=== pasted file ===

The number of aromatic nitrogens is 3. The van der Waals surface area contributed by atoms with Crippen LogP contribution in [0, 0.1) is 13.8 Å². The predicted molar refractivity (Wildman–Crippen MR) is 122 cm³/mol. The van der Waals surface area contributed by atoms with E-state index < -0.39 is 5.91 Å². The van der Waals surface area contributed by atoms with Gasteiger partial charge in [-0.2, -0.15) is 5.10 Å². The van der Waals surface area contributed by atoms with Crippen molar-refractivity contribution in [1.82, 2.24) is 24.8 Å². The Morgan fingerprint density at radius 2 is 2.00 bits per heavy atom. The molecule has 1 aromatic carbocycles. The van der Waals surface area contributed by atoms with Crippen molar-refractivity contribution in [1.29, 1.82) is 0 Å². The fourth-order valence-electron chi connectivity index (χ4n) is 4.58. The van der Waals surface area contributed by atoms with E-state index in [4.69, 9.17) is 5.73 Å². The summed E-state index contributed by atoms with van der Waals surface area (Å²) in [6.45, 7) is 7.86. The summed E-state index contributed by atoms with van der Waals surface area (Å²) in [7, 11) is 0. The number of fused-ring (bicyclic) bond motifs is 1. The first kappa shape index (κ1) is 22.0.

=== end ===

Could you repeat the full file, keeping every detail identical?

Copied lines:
The number of aromatic nitrogens is 3. The van der Waals surface area contributed by atoms with Crippen LogP contribution in [0, 0.1) is 13.8 Å². The predicted molar refractivity (Wildman–Crippen MR) is 122 cm³/mol. The van der Waals surface area contributed by atoms with E-state index < -0.39 is 5.91 Å². The van der Waals surface area contributed by atoms with Gasteiger partial charge in [-0.2, -0.15) is 5.10 Å². The van der Waals surface area contributed by atoms with Crippen molar-refractivity contribution in [1.82, 2.24) is 24.8 Å². The Morgan fingerprint density at radius 2 is 2.00 bits per heavy atom. The molecule has 1 aromatic carbocycles. The van der Waals surface area contributed by atoms with Crippen molar-refractivity contribution in [1.29, 1.82) is 0 Å². The fourth-order valence-electron chi connectivity index (χ4n) is 4.58. The van der Waals surface area contributed by atoms with E-state index in [4.69, 9.17) is 5.73 Å². The summed E-state index contributed by atoms with van der Waals surface area (Å²) in [6.45, 7) is 7.86. The summed E-state index contributed by atoms with van der Waals surface area (Å²) in [7, 11) is 0. The number of fused-ring (bicyclic) bond motifs is 1. The first kappa shape index (κ1) is 22.0.